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Recently, a younger colleague preparing to teach creative writing for the first time asked me what I’d learned over the past thirty-one years in the classroom. I said something vaguely coherent, but I think the question deserves a fuller answer, and I’d like to offer the following suggestions to my colleague, and to anyone else just starting out:
Be kind. This is my “prime directive,” from the first day to the last. You cannot demonstrate too much compassion in a class in which students may be putting more of themselves on the line than they ever have in any other course. When in doubt, take a breath, then err on the side of generosity.
Listen. Granted, the instructor probably knows more about creative writing than the student, but students have taught me a great deal in every class I’ve ever offered. And you will never learn what your students don’t know unless you stop talking yourself. Try to put yourself in the student’s place as they encounter materials and ways of writing that may be unfamiliar and feel forbidding: where are they getting lost, and why?
Don’t assume everyone has had the same experiences—with literature, or life. While it’s essential that you try and imagine the world from your student’s perspective, know that you will never be able to completely accomplish that task. Race, gender, sexuality, mental and physical differences, economic and immigration status—our lives are varied, and there’s no sense in pretending that some haven’t had it easier than others. A teacher’s awareness of intersectionality must be honest and ongoing.
Nurture the classroom community. A class in which everyone is respectful of one another and working together to value and strengthen everyone else’s writing—is there any happier place on earth? Creating such an environment takes work, of course, and every class meeting requires reinvestment on everyone’s part and constant vigilance on the teacher’s behalf. Among the articles I have found most illuminating about community in the creative writing classroom are “We Need New Metaphors: Reimagining Power in the Creative Writing Workshop” by Rachelle Cruz, Viet Thanh Nguyen’s New York Times piece about the potential hostility of writers’ workshops, and Sabina Murray and Ocean Vuong’s conversation about making the workshop more hospitable to writers of color.
Learn from other writing teachers. If we have been lucky, our own writing teachers have gifted us with strategies to teach and inspire students. And of course, even unpleasant classroom experiences can motivate us—to do the opposite in our own classes. Fortunately, writers love to talk about writing, whether in person, online or in articles and books. Of the many resources available to teachers, I would especially recommend the remarkable page listing and linking to writers of color on craft compiled by the community at de-canon.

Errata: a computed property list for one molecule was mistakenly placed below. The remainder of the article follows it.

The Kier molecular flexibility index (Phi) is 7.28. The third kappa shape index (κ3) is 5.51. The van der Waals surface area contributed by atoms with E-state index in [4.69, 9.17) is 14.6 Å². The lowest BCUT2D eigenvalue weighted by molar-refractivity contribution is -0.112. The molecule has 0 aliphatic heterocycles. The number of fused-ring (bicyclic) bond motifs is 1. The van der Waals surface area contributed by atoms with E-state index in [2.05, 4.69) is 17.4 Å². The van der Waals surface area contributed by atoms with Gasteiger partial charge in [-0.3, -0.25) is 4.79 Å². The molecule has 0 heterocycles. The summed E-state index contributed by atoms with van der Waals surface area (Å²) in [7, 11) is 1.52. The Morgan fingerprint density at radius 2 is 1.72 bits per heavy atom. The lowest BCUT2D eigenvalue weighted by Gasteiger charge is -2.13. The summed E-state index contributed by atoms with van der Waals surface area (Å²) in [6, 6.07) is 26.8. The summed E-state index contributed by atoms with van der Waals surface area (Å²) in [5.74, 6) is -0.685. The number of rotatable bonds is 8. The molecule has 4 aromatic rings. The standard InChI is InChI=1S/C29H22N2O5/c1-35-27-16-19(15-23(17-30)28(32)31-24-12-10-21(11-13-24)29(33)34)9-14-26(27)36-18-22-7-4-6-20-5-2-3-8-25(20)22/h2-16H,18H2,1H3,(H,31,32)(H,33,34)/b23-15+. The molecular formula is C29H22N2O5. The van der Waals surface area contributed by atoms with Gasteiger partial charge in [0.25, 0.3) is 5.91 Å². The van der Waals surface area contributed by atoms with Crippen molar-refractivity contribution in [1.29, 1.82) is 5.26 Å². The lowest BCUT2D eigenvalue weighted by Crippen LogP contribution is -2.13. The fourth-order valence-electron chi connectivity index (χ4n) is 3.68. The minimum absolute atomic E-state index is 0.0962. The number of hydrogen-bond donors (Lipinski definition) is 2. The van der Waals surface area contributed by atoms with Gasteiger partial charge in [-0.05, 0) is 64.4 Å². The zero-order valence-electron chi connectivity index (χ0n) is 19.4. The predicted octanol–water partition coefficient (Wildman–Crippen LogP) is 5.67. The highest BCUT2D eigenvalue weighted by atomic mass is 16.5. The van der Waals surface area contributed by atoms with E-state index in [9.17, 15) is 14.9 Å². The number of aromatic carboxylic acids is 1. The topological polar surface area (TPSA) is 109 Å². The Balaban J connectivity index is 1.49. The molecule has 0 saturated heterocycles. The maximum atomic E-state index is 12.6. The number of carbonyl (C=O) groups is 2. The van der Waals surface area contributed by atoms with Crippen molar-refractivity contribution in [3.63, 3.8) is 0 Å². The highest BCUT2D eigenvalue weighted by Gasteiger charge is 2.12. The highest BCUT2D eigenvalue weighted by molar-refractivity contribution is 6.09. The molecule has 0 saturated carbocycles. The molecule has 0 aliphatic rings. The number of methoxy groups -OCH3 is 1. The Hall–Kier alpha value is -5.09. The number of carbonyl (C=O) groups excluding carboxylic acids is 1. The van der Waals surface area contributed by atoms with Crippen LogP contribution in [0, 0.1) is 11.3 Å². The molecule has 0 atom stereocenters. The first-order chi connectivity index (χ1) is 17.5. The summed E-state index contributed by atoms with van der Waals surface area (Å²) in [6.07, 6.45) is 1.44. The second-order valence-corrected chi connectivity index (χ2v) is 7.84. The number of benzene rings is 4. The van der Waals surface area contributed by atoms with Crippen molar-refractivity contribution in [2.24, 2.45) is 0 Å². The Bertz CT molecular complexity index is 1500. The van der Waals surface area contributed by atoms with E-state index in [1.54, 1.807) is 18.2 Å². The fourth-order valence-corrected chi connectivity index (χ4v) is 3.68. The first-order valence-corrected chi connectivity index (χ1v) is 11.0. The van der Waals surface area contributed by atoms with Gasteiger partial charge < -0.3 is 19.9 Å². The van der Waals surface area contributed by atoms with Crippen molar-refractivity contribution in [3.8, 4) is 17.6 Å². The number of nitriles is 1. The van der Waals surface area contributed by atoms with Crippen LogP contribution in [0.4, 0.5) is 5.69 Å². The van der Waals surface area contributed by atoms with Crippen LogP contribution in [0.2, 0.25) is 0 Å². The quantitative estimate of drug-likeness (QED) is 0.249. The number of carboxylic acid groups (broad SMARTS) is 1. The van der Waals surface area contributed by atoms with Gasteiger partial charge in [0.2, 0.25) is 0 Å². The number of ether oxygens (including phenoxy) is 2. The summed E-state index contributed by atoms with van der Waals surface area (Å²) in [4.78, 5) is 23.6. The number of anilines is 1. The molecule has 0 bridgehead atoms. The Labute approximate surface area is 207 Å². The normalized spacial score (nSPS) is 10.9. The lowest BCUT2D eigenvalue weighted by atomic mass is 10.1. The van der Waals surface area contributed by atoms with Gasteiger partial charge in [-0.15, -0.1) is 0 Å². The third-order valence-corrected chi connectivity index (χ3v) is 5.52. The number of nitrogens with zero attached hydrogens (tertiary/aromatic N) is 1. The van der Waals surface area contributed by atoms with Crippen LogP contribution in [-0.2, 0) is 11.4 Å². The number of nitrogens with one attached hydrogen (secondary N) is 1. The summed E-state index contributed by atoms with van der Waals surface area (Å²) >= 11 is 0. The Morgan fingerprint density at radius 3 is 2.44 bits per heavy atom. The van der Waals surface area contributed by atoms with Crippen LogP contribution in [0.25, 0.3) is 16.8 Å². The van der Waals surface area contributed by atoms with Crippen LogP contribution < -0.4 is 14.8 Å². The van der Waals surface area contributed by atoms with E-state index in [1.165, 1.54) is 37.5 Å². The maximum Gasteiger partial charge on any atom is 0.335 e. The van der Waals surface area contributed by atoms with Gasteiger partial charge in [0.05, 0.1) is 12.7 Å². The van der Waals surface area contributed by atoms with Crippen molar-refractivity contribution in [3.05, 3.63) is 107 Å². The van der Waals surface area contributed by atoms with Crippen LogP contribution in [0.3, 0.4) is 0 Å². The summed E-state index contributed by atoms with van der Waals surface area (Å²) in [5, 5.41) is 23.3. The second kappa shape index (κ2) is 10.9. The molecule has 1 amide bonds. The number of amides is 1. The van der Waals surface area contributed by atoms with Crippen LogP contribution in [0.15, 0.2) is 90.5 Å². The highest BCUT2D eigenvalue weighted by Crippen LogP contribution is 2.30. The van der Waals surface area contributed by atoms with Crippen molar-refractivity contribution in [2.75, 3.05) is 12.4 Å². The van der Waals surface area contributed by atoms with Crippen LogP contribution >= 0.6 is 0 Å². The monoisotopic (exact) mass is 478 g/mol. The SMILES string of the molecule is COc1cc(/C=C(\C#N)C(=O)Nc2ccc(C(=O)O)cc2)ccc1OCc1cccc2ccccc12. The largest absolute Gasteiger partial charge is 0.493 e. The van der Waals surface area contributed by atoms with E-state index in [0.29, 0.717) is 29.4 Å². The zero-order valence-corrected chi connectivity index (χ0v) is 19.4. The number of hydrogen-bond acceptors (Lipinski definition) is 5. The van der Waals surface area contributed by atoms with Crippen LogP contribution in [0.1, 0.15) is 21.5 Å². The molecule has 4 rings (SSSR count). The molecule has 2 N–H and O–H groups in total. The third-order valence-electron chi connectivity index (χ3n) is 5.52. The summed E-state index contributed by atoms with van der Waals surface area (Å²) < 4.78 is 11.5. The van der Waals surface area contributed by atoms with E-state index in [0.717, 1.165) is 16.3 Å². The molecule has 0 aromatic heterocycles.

Don’t be afraid to teach the fundamentals. In high school creative writing units, English teachers may way well cheer on every effort, happy simply to have their students engaged in the writing process. That’s certainly a worthy accomplishment, but in a college-level class, students also benefit from an introduction to the basics of each genre being taught. How, for instance, can a poet ever improve their poetry if they remain unaware of the magic of metaphor? Or how will a young playwright contribute to, or challenge, the traditions of drama if they are simply copying the conventions of late-night comedy skits?
Insist that your students try to become better writers. If you are kind and listen to students, if you try and envision their experiences while also acknowledging the ultimate inadequacy of that effort, you may wonder if encouraging them to improve their work really matters. Isn’t it enough just to make sure they feel good about themselves when the semester is over? Honestly, I don’t think it is. Your efforts won’t be perfect: not everyone will write the way you want them to, and you may be culturally blind to some of the strengths your students possess. Nevertheless, a creative writing class in which the instructor does not push students to become the best writers they are capable of becoming at that particular moment in their lives is a missed opportunity for everyone.
Please look forward to the new edition (4e) of Creative Writing: Four Genres in Brief coming out this upcoming summer of 2021!
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